Artie has a thing for Latino men. I fully support his preference, although I have to admit it’s at least partly influenced by the Judy Blume novel Starring Sally J. Friedman as Herself, in which 10-year-old Sally learns from a friend about the special sexual magnetism of “Latin lovers” and later identifies the key attributes of same (dark hair and eyes, smoldering good looks, etc.) in a boy named Peter Hornstein. Now that I think about it, my entire love life can be explained by the influence of that book, including my marriage to a Sicilian and my recurring erotic dreams about the “Sabotage”-era Beastie Boys.
I have to go now.
I never liked the last panel of this one very much, but sometimes you’ve just gotta end a strip. Also, at this point I was getting a tiny bit tired of drawing hamsters.
Anyway, yeah, the hamsters are total Libertarians.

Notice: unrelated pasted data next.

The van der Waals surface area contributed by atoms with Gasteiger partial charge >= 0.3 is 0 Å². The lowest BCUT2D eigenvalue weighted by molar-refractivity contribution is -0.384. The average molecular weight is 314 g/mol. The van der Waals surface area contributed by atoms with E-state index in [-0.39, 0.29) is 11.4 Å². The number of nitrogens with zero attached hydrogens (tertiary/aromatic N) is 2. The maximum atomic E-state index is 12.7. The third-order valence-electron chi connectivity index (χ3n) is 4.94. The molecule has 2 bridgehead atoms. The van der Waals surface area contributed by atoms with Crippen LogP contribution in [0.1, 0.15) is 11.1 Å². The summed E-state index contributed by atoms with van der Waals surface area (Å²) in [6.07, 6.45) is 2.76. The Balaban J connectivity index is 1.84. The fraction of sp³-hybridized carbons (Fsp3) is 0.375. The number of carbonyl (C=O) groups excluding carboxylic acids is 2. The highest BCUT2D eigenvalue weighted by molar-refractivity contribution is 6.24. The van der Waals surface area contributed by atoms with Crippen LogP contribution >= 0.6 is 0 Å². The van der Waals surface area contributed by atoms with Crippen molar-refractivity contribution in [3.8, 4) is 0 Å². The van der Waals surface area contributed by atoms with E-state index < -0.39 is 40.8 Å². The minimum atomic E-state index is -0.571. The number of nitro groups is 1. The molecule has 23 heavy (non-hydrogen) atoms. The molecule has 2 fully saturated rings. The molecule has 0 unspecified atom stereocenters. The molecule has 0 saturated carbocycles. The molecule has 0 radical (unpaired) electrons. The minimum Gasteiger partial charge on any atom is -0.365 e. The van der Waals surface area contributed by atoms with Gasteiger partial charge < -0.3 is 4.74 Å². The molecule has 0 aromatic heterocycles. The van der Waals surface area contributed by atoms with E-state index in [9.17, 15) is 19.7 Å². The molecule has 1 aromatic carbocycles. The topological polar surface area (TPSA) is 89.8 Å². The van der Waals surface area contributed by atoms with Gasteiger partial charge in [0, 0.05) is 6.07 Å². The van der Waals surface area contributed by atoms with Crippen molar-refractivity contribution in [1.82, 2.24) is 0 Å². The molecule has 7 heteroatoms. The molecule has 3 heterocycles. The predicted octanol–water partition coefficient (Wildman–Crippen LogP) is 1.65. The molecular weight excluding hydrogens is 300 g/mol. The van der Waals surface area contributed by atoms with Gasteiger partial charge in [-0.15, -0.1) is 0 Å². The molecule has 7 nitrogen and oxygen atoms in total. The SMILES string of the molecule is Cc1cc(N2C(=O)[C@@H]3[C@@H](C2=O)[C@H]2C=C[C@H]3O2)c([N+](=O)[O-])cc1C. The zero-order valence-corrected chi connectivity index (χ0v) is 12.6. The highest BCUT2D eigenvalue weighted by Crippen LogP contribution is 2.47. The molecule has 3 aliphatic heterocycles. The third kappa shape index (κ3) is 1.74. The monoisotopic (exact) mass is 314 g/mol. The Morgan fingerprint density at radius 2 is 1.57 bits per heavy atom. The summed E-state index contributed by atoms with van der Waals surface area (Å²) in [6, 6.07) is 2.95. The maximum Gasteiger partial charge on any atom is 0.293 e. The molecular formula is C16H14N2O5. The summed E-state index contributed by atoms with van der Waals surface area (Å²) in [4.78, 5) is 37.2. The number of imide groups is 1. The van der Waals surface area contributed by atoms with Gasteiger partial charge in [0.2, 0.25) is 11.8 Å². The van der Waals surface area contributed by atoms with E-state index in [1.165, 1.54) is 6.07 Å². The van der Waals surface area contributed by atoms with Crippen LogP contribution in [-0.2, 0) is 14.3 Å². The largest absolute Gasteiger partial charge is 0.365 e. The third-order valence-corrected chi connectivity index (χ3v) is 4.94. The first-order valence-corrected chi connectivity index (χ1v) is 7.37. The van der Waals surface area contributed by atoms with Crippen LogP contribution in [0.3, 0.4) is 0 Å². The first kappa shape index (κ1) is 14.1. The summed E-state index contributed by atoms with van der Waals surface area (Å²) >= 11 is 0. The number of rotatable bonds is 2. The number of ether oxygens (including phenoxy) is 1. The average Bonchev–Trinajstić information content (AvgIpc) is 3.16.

Artie remembers plot points from previous storylines! Good work, Artie!
A lot of the poses and expressions are over the top in strips from this period, but in retrospect it’s all cool. Beats talking heads.
This is a hoary old punchline and I’m shocked that I only used it once. I did only use it once, didn’t I?
Artie’s sad little expression came out surprisingly well.
I like the last line because, you know, the strip’s in black and white.
So…SPOILERS…the hamsters’ plan is to steal Madblood’s forcefield technology, which they need to protect themselves from their own doomsday device. Presumably they learned about the forcefield from those Madblood androids they kidnapped and dismantled. Poor androids.
I’ve said this before, but you can tell which strips I wasn’t happy with because I worked extra hard on the art. I was upset that this particular strip didn’t really have a punchline, but this juncture was a little too serious for a gag. So I drew an awesome flying island instead.